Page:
As his first act as Mayor of Greater Manchester, Andy Burnham launched a homelessness fund this morning and called on the property community to donate buildings: “Whilst the city centre’s skyline is filled with cranes, our streets should not be crowded with people who have no roofs over their heads.”
Labour candidate Burnham was named Mayor on Friday, after winning 63% of the vote, beating Conservative rival Sean Anstee who secured 22.7%.
Tackling Greater Manchester’s rising homelessness problem formed a key part of Burnham’s election campaign, with a promise to end rough sleeping by 2020. At 6am on his first morning as Mayor, he went out onto the streets of the city centre to meet homeless people, before confirming at a press conference that he had followed through on his pledge to donate 15% of his £110,000 Mayoral salary to the newly-created fund.
“This is day one of changing politics,” he said, describing his decision to give prominence to the issue of rough sleeping as “bringing in the cavalry” to support the work of Greater Manchester’s various existing charities.
“Greater Manchester has been fortunate enough to witness some of the fastest economic growth nationally over the past decade, but alongside this we have seen growing inequality which damages us all,” Burnham said.
When asked what he thought had caused the rise in homelessness, Burnham pointed to a failing national housing policy and Government cuts as the main causes. He also said that the attractiveness of Manchester city centre, and the generosity of residents, may have led to homeless people moving in from other areas.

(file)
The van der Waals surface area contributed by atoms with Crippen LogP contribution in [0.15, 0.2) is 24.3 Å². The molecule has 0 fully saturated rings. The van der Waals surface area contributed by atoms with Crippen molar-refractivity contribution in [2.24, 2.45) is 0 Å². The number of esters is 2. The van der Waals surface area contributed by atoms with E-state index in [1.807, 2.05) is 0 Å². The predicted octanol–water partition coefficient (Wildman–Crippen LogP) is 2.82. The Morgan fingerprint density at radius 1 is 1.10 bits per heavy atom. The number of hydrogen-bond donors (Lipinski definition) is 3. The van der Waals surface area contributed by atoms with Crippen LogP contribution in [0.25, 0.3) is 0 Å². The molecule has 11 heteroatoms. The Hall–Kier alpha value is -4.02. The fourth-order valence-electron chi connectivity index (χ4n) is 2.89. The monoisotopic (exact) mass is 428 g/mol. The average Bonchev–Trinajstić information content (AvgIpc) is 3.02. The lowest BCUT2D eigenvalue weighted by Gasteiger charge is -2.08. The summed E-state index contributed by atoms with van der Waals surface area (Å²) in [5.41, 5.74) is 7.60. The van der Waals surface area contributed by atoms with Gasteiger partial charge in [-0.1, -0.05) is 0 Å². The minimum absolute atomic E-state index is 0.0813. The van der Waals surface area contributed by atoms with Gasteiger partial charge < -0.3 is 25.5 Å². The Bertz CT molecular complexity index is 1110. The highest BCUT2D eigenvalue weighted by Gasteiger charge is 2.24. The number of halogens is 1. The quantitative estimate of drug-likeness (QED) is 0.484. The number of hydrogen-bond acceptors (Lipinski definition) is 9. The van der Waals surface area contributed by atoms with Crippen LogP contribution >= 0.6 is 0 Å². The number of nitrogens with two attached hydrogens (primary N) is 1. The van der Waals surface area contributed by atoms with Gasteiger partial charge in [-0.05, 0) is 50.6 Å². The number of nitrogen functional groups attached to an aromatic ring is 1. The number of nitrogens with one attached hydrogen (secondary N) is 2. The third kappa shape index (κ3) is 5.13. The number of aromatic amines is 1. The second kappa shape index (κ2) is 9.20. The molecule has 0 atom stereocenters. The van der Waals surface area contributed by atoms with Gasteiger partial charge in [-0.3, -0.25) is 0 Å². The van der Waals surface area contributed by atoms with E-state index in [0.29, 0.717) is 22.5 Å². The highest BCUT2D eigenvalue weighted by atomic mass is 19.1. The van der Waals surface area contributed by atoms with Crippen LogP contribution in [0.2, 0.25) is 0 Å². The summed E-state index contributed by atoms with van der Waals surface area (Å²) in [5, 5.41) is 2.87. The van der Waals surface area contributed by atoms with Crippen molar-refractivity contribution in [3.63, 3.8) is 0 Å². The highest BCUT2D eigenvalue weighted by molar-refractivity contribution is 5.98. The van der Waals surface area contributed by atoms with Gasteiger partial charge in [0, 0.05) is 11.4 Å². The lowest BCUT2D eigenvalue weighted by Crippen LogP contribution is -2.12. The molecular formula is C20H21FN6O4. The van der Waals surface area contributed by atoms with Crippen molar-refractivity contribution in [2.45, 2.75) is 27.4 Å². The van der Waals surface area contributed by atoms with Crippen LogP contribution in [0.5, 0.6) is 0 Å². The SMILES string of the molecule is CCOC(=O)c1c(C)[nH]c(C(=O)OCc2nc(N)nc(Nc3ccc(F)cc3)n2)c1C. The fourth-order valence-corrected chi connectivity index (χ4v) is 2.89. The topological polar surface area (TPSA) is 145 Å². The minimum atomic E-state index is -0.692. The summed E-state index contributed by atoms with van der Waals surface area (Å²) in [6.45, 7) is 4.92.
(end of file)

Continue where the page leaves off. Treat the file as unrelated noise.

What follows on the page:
To the city region’s property sector, he asked for support in his goal to deliver a shelter in every community: “Donate the use of buildings, people, please give support, whatever that may be.
“If you have got a building that could be used, even for six months or a year, come forward and let us use it, because it will be used properly. It will potentially provide a temporary shelter for people, and that would be very much appreciated.
“The property sector is booming and it’s great to see. But Greater Manchester has always stood for prosperity with principle at the same time. People want to get on, but they want to give back. And I’d say that to businesses and particularly the property sector; you’ll fit in more here if you think in that way and you work that way.”
The Mayor’s Fund will act as a community foundation, an independent charity to disseminate funds to local organisations through a grant process. Anyone can donate; this crowdsourcing approach to ending rough sleeping forms part of what Burnham said is his plan to “change the way how politics works from day one”.
“Politics needs to change to regain people’s trust.”
One Manchester developer described Burnham’s strategy as “noble”, but said “donating empty buildings won’t necessarily solve the issue”.
“Asking for properties raises obvious questions, like timescales, cost, paying to open up an empty building, whether they’ll get rate relief. Developers don’t just leave buildings empty out of choice. And will providing accommodation just bring more people in from outside Manchester if they know they can get a roof over their heads?”